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High speed access: Micro radio, action, and activism on the internet
American Communication Journal (2000)
  • Ted M. Coopman, San Jose State University

During the spring and summer of 1999, the Low Power Radio Service Notice of Proposed Rulemaking (NPRM) by the Federal Communication Commission (FCC) recently drew a record number of responses. Several thousand people from all over the country participated in what has traditionally been the purview of major corporations and institutions, including 1120 individuals who signed the Micro Radio Empowerment Coalition comments. This paper examines that response and its implications for the micro radio and other activist movements. The Internet played an important role not only in filing responses, but in drafting and signing responses as well. For example, the Joint Statement on Micro Radio garnered 30 organizations and 101 individuals from 17 states in less than three weeks--entirely on-line. Instantaneous communication, resource sharing, and organizational potential of the Internet are the foundation of a grassroots Micro Radio Movement that has gone from obscurity to the national arena in less than five years. The ability to act, react, and organize effectively and in a timely manner has allowed a broad-based, diverse, but scattered, under-funded, and often divisive coalition to challenge some of America's most powerful media organizations.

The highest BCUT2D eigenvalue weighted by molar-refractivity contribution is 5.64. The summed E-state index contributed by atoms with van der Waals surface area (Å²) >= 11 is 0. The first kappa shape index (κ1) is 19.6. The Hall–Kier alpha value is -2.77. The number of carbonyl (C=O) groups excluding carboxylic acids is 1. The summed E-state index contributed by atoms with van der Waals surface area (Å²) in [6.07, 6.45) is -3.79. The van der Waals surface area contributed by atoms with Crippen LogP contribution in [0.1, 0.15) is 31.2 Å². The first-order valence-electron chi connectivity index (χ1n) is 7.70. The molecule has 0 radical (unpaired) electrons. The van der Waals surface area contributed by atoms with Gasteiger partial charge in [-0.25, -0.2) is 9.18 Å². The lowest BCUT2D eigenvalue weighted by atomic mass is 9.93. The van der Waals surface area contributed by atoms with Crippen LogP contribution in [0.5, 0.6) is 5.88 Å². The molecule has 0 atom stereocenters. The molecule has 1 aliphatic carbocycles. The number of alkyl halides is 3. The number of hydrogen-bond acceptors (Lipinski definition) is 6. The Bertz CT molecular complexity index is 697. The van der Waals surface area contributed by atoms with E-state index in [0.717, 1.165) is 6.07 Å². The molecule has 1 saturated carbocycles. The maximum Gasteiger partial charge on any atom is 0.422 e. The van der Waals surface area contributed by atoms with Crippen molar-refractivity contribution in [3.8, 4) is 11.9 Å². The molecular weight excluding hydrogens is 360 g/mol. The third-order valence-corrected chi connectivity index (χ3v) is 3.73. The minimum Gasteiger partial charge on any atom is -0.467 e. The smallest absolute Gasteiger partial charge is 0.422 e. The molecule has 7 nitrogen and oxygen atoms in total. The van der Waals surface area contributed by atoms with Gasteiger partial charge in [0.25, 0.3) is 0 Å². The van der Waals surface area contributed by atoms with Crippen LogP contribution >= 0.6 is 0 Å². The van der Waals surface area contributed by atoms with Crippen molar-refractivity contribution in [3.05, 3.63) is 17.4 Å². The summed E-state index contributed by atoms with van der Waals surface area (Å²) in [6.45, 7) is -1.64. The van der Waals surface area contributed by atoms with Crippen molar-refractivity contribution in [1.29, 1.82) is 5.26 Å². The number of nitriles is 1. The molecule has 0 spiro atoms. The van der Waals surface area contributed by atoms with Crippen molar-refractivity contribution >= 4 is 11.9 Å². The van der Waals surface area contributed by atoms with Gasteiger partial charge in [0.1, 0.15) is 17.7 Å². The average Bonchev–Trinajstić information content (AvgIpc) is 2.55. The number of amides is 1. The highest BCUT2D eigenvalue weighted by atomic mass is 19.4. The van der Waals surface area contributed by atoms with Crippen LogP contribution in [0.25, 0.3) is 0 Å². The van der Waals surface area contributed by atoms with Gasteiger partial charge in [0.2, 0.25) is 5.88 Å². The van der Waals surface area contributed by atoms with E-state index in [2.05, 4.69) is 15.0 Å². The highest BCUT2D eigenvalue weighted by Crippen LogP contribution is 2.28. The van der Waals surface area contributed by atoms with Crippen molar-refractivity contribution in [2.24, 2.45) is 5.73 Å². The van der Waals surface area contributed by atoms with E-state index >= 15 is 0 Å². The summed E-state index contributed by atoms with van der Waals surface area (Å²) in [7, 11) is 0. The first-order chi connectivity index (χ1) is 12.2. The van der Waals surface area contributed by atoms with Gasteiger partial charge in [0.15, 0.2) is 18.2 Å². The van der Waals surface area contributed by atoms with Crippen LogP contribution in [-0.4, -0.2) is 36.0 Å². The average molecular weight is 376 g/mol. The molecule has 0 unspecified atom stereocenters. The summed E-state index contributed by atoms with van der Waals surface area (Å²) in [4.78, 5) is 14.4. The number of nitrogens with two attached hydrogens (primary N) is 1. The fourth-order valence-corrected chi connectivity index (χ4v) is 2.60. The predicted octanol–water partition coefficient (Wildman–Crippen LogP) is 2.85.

Publication Date
Publisher Statement
Copyright © 2000 American Communication Association.
Citation Information
Ted M. Coopman. "High speed access: Micro radio, action, and activism on the internet" American Communication Journal Vol. 3 Iss. 3 (2000)
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